Perhaps most importantly, we can choose to think better about our present circumstances and let go of what we can’t control, so we can consciously make the best of what’s ahead of us.  

Hurting for the lonely, depressed, and anxious is almost worse for me than the disturbing news about the virus itself. Instead of leaning in we are to lean out to the world.  I believe we are called to help others through this crisis. Here are some creative things you and I can do:

  • We can deliver Care Kits to those that are at high risk.  We can fill a box with groceries and other necessities and drop it at their door with no or low contact.  
  • Those at high risk can be a Care Caller instead.  This means picking up the phone and calling someone who is housebound.  Isolation is not a good thing. We all need social contact, so picking up the phone can be the next best thing.  “Do you need help?”, “How can I give it?”, “Do you have prayer needs?” are all great questions to ask. This, in essence, is fellowship over the phone!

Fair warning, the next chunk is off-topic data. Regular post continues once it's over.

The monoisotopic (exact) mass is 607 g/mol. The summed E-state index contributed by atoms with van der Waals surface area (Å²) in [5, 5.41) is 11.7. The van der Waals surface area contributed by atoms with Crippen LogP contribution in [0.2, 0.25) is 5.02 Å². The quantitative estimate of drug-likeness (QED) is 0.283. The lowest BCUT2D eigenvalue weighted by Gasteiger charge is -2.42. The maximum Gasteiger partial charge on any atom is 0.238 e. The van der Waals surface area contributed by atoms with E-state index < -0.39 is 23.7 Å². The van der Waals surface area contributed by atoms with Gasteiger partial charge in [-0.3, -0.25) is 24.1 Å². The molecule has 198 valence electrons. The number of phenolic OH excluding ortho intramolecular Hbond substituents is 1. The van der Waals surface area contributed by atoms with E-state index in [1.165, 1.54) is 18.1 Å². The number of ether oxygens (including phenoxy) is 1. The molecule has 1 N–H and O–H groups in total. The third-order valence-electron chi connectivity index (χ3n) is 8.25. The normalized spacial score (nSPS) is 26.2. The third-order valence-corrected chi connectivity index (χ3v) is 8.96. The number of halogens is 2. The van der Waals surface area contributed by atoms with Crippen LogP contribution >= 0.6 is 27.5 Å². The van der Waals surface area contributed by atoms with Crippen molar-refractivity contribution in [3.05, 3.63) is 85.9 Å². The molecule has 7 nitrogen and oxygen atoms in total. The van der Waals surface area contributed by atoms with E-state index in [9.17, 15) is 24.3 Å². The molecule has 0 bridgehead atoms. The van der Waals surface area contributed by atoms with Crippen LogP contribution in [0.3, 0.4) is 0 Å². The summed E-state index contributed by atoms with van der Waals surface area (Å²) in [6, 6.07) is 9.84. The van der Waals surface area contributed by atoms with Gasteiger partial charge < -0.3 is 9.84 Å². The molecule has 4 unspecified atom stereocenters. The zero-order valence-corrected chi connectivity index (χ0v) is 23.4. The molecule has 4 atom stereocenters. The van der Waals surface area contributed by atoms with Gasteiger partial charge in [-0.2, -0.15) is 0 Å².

• Food pantries are in need of food!  While this idea may not be as creative as the other two, it’s equally important! Grocery stores that usually donate some of their stock have been stripped bare.  Please consider donating some of your canned goods and non-perishable items to help those in need.  

You and I are in this together.  We are never alone. These times are an opportunity for us to be the light to those in a dark place.  

Friend, I would be honored to be a source of light for you if you need it.  Just say the word and I will be there for you.